How to Winterize Hostas


The winter months of the year bring extreme conditions to landscape plants. The constant care of summer gives way to intermittent care during the fall. Hostas need protection from freezing conditions that penetrate deeply into the soil. Frost heaving, lack of water, and little sunlight affect the growing environment of the home landscape. Learning how to winterize hostas begins with proper care throughout the growing season. Planning ahead to protect these beautiful foliage landscape plants increases the chance of survival during the winter.

Step 1

Allow the hosta foliage to die off naturally as winter approaches. The leaves nourish the rhizomes (roots) beneath the soil.

Step 2

Apply a 2- to 3-inch layer of mulch over the crown of the plant before the first hard freeze occurs in the fall. Extend the layer outward to the dripline (edges of leaves) of the plant. Hosta generally doesn't require this mulch layer except during severe winters. This mulch layer retains moisture in the soil to benefit the hosta roots.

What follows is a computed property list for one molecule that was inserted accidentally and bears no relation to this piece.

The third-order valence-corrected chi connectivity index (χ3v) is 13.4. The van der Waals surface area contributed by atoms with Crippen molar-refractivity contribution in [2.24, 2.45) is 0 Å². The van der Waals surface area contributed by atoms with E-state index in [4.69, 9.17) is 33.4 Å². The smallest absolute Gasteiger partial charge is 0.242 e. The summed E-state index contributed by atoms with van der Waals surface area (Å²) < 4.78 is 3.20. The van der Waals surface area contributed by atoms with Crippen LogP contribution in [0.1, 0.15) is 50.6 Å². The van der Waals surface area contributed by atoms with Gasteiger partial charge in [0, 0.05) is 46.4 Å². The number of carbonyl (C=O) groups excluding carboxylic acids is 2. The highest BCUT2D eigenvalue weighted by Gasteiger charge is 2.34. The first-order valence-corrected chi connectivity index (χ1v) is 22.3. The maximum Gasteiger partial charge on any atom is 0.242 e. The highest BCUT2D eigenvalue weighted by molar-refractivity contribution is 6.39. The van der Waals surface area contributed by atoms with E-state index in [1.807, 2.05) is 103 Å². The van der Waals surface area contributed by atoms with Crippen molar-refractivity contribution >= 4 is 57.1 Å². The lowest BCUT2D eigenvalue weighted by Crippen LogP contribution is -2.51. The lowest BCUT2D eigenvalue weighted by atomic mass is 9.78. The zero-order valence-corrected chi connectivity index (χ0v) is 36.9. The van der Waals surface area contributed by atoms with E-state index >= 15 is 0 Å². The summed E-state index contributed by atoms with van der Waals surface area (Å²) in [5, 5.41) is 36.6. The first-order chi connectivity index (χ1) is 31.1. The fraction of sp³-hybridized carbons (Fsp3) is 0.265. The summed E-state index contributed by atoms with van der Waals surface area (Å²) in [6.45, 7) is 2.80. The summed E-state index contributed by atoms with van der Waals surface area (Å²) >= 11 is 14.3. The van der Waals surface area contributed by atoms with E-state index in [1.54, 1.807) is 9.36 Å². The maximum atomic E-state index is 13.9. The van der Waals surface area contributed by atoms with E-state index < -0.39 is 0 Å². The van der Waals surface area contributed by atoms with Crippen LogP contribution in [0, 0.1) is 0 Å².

Step 3

Water the hosta once a month during the winter months. Pay particular attention to the plant during long periods of little rain or snow. Apply water to the plant below the leaves directly into the soil bed in a light trickle for 10 minutes. Hosta cannot tolerate soggy or overly wet soil conditions in either summer or winter.

Step 4

Pull the mulch layer back in the early spring to allow the new growth to have access to light. Failure to remove mulch from the immediate growing area may cause the plant center to rot. Clip away any remaining dead foliage using pruning shears.

Things You'll Need

  • Garden hose and water
  • Mulch
  • Pruning shears


  • University of Minnesota: Hostas
  • University of Georgia: Growing Hostas
  • Colorado State University: Perennials: WInterizing
Keywords: hosta, winterizing hosta, winter hosta preparation

About this Author

S.F. Heron is an avid gardener with three years of experience in online writing and a working background in aviation and earth and ocean sciences. She is published on various sites, including Helium, eHow and Xomba. She holds a Bachelor of Science degree in journalism from the University of Maryland.